“Wilkommen” is the presentation of the film, and it introduces characters, mood and method. It makes the cabaret number to reflect something about Berlin, and it makes it look like it is the decadent world of the MC that beckons poor Brian into its atmosphere. The impact of Joel Grey as the MC was huge (and he received an oscar for his efforts). Although basically reprising his stage role, the close ups, make up and compositions made his presence eery, the inspiration of so much to come.

1975: It Don´t Worry Me, from Nashville

Yes, Nashville is a musical. Not only it has about fifteen songs, it actually deals with music and musicians, and it engages with the impact of music on character and society. The film is about a country music festival held in Nashville, which coincides with the political campaign of a non traditional party and it features singing stars, aspiring singers, journalists, politicians, businessmen and the city’s prominent personalities. Musical numbers comment on the mythologies that give meanings to these people’s lives, the clichés they believe in. Having said that, Nashville is not Rodgers and Hammerstein. Robert Altman hated country music but understood well its mechanisms and its role in rural America and he wanted to convey his ideas on centennial America. In this film he kind of has it both ways: the numbers can be emotional and at the same time they are so obvious that the irony shows.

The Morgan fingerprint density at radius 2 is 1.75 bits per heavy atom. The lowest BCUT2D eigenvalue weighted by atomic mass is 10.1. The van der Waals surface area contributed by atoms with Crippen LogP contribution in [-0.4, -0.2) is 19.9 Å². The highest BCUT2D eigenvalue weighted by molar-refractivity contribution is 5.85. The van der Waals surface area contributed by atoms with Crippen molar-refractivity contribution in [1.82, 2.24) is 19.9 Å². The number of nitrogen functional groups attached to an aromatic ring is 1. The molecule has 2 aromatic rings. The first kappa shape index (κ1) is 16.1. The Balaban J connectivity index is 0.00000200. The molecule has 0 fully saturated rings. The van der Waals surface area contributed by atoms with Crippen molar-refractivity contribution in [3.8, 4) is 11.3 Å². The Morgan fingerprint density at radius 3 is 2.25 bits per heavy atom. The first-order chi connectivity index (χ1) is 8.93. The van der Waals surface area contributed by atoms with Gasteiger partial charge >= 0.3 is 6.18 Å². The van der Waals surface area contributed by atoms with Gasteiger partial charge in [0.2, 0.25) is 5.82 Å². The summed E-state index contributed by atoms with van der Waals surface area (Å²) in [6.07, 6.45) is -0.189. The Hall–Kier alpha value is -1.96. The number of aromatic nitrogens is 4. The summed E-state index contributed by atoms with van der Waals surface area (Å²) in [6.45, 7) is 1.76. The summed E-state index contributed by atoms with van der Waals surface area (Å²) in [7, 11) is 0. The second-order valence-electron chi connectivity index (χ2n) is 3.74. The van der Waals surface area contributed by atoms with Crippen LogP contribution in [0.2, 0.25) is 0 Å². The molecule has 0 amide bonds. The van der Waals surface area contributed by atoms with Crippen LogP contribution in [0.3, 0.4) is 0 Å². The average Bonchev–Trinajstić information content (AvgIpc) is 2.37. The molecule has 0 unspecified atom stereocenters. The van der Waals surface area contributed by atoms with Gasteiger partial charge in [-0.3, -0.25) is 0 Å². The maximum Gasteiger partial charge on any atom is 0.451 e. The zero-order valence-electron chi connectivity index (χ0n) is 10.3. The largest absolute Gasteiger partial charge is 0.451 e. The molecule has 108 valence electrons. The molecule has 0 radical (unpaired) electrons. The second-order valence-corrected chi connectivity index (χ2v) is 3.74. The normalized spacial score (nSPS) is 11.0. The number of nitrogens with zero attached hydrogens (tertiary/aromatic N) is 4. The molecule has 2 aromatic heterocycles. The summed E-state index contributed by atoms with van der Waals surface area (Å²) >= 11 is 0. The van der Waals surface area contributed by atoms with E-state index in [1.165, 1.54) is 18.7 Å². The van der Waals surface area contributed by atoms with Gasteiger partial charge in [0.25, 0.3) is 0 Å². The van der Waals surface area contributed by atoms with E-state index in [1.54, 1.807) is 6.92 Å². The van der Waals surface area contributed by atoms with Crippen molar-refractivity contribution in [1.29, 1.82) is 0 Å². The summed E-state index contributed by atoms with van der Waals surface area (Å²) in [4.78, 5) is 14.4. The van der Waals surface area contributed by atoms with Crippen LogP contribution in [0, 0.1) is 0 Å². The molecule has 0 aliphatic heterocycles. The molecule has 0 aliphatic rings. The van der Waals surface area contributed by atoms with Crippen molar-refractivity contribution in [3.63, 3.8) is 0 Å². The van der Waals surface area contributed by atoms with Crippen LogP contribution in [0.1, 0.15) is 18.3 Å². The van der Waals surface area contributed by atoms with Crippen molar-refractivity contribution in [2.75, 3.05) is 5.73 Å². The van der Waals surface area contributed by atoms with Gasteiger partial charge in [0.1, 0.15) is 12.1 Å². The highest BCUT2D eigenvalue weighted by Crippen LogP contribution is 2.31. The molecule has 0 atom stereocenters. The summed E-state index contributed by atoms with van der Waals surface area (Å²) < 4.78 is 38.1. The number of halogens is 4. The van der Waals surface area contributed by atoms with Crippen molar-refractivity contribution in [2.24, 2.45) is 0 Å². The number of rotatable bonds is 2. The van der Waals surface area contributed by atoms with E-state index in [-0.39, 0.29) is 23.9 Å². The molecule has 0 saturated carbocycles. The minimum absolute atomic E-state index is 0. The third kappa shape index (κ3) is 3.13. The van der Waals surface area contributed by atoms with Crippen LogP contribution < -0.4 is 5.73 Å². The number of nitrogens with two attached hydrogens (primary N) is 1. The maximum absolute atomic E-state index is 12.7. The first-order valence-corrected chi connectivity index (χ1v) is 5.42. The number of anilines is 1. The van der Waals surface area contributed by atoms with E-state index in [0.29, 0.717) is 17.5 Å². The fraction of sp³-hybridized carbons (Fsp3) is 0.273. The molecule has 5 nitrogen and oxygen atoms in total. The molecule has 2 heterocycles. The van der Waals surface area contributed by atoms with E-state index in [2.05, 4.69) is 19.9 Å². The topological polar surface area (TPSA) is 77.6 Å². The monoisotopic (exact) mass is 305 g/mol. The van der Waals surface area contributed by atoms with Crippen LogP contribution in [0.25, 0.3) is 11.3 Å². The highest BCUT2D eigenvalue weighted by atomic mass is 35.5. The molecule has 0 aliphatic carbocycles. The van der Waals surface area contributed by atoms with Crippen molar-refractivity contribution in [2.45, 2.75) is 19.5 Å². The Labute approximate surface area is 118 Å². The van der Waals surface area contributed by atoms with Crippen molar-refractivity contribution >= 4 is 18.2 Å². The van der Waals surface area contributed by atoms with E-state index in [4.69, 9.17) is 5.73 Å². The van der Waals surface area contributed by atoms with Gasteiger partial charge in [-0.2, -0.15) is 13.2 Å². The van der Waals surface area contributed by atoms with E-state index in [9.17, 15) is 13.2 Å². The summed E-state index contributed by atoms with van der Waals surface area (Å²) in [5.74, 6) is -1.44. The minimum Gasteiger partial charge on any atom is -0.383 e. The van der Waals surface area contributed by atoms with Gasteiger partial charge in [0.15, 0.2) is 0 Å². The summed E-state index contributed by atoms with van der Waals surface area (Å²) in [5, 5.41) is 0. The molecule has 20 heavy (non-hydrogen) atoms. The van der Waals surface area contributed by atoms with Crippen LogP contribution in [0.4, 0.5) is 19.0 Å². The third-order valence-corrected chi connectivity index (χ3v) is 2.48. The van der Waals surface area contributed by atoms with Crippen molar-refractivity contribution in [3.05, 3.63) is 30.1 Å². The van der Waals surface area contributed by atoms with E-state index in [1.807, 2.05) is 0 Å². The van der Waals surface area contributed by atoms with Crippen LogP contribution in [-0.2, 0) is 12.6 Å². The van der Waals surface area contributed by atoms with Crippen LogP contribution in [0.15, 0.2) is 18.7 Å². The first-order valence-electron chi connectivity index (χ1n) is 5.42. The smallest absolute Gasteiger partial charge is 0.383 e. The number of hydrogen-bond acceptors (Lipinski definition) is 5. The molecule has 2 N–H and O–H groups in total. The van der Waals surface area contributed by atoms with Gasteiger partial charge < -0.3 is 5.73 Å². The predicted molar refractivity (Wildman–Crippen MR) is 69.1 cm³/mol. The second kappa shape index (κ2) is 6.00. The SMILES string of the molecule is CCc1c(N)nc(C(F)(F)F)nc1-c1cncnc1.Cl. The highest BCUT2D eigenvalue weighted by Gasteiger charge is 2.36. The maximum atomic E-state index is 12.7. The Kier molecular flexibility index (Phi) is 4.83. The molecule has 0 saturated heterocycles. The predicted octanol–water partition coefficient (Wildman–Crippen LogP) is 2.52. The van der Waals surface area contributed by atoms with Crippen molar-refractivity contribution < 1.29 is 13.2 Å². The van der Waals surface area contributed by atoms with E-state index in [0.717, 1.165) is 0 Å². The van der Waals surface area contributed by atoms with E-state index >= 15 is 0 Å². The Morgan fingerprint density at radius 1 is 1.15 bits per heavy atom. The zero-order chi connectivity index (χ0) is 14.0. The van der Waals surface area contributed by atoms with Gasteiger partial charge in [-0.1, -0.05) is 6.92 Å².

Nowhere more so than in the finale. A country singer has been shot dead unexpectedly by someone whose motivations we don’t quite learn. There is a moment of confusion and somehow the mic falls in the hands of a plainly incompetent singer (Broadway star Barbara Harris) who has arrived in Nashville seeking an opportunity. The song, “It Don’t Worry Me” galvanizes people at a moment of confusion, and works ironically: of course there are reasons to be worried about, but somehow we aren’t. It is about the role of show business in comforting people, but also about how it anesthesizes them. So relevant today.

1975: Don’t Dream It, Be It, from Rocky Horror Picture Show

Some musicals push boundaries aesthetically, others thematically. The Rocky Horror Show started very modestly in a small theatre in Sloane Square, a cheeky joke dipped in counter-culture and cinephilia, a mere side effect of swingin’ London, and the film version was unreleased for months as nobody knew how to make of it, another sign that in the Seventies people were not really paying attention to the musical as a genre that engaged with ideas. And suddenly it happened: people in cinemas started to sing along the outrageous lyrics and The Rocky Horror Picture Show became one of the most popular musicals ever. A pop-rock score and a punk worldview shows how relevant this must have felt, and it still feels like that today.